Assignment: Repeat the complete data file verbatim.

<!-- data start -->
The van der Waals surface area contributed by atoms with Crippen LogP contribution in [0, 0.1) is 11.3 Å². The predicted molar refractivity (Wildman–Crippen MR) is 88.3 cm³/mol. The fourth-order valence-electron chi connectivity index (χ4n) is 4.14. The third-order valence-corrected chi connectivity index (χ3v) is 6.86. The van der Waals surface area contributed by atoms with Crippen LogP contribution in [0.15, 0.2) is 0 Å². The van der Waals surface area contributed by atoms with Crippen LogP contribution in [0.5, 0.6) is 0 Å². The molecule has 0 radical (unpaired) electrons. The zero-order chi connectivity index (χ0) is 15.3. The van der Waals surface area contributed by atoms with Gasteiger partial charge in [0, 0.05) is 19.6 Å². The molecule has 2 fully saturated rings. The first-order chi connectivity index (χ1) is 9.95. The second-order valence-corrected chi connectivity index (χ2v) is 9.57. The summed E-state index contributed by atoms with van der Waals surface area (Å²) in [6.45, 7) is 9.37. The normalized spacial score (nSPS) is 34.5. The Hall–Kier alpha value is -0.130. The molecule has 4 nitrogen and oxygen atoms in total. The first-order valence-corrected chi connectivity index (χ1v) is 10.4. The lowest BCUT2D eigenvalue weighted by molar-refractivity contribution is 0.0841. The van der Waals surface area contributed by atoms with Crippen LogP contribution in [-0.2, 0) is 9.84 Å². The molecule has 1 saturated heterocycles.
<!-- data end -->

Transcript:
The van der Waals surface area contributed by atoms with Crippen LogP contribution in [0, 0.1) is 11.3 Å². The predicted molar refractivity (Wildman–Crippen MR) is 88.3 cm³/mol. The fourth-order valence-electron chi connectivity index (χ4n) is 4.14. The third-order valence-corrected chi connectivity index (χ3v) is 6.86. The van der Waals surface area contributed by atoms with Crippen LogP contribution in [0.15, 0.2) is 0 Å². The van der Waals surface area contributed by atoms with Crippen LogP contribution in [0.5, 0.6) is 0 Å². The molecule has 0 radical (unpaired) electrons. The zero-order chi connectivity index (χ0) is 15.3. The van der Waals surface area contributed by atoms with Gasteiger partial charge in [0, 0.05) is 19.6 Å². The molecule has 2 fully saturated rings. The first-order chi connectivity index (χ1) is 9.95. The second-order valence-corrected chi connectivity index (χ2v) is 9.57. The summed E-state index contributed by atoms with van der Waals surface area (Å²) in [6.45, 7) is 9.37. The normalized spacial score (nSPS) is 34.5. The Hall–Kier alpha value is -0.130. The molecule has 4 nitrogen and oxygen atoms in total. The first-order valence-corrected chi connectivity index (χ1v) is 10.4. The lowest BCUT2D eigenvalue weighted by molar-refractivity contribution is 0.0841. The van der Waals surface area contributed by atoms with Crippen LogP contribution in [-0.2, 0) is 9.84 Å². The molecule has 1 saturated heterocycles.